School spending plan targets $850,000 deficit with combination of staff reductions, pared benefits, spending cuts
Taking aim at a projected deficit of $850,000 for the 2014-15 year, the Grafton School Board on Monday accepted a preliminary budget that calls for offsetting the shortfall with a combination of staff reductions, spending cuts and pared employee benefits.
In presenting the first draft of a plan prepared by an administrative committee, Supt. Mel Lightner said the district should be able to balance the budget without cutting student programs or raising fees while keeping staff layoffs to a minimum.
Although early projections called for eliminating as many as 11 employees, Lightner said the latest plan calls for cutting the equivalent of 3.6 full-time positions. The layoffs would include a combination of cuts in administrative assistants, library media specialists, high school business education and science teachers and an instructional coach.
Other staff reductions will be achieved through attrition and shifting personnel.
“We’ve tried to avoid layoffs,” Lightner said. “Some of the retirements and resignations we’ve had this spring will help us avoid some of those.”
Business Services Director Kristin Kollath said the projected budget deficit is the result of declining enrollment, losses in state aid and the district’s property-tax base and rising costs.
The staff reductions, Lightner said, would provide more than $739,000 in savings by eliminating salaries and benefits. Another $596,000 in projected cuts include $150,000 by reconfiguring bus routes; $122,000 by reducing cash payments to employees in lieu of insurance; $40,000 by tabling buildings and grounds upgrades; $40,000 by eliminating a special-education aide; and $34,000 by requiring employees to pay 12.6% of their dental insurance premiums.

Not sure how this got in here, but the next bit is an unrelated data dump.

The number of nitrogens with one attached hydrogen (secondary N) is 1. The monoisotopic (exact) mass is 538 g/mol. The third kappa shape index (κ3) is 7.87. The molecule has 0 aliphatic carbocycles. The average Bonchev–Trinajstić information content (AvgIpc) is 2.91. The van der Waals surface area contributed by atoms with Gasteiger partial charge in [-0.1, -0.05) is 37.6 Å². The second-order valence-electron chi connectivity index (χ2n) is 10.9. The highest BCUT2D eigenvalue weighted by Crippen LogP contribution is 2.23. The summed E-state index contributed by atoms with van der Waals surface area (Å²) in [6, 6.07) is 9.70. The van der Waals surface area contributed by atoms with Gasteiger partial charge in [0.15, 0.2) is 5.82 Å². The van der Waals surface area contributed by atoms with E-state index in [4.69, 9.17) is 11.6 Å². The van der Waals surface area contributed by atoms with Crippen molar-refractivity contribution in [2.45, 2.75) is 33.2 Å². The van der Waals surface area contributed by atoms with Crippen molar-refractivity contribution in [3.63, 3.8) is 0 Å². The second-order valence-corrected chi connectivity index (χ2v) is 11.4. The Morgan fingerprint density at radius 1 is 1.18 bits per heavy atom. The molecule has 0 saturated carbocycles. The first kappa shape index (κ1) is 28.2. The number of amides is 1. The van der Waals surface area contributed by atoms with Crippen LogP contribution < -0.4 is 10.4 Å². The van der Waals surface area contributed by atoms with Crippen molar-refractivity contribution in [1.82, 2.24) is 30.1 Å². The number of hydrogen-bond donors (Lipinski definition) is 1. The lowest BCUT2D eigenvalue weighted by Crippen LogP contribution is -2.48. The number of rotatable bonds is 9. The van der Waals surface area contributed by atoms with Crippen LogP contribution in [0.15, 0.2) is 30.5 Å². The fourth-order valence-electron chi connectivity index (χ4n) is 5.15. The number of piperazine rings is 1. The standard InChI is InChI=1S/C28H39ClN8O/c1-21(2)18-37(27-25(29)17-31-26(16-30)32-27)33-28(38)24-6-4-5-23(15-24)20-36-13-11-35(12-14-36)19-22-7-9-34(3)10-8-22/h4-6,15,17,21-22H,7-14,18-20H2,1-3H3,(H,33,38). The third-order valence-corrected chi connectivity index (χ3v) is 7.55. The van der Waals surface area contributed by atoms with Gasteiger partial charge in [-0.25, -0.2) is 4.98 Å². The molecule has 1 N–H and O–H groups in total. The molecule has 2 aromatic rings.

Offsetting the $1.3 million in spending cuts are $443,479 in new costs. Among those are $180,000 in learning-based compensation for teachers who participate in training programs; $99,523 for new math and science curriculum; $42,000 for a half-time coordinator of the gifted-and-talented program; and $32,000 for computer software to monitor hourly employees.
The budget also calls for bringing German instruction back to John Long Middle School and establishing a Positive Behavorial Intervention and Supports program for students, Lightner said.
The bottom line in the preliminary budget is a net surplus of $47,675. However, Lightner said other costs may be forthcoming, including adding a kindergarten class at Grafton Elementary School.
The budget doesn’t include security upgrades that were discussed this spring, including installing surveillance cameras at the middle school, Lightner noted.
Lightner said he, Kollath and other committee members “worked diligently” for several months to prepare a spending plan based on zero-based budgeting. Raising student fees for extracurricular activities and other programs was considered but rejected, Lightner added.
“This is a student-friendly budget,” he told the board. “I think we hit the nail on the head.”
The presentation received a positive review from board members, who praised the committee’s work.
In accepting the first-draft budget, the board unanimously agreed to the layoff recommendations. That action was required so the district can issue preliminary layoff notices, Lightner said.
Plans call for another budget review at the board’s May 12 meeting, followed by formal approval of preliminary spending plan in June.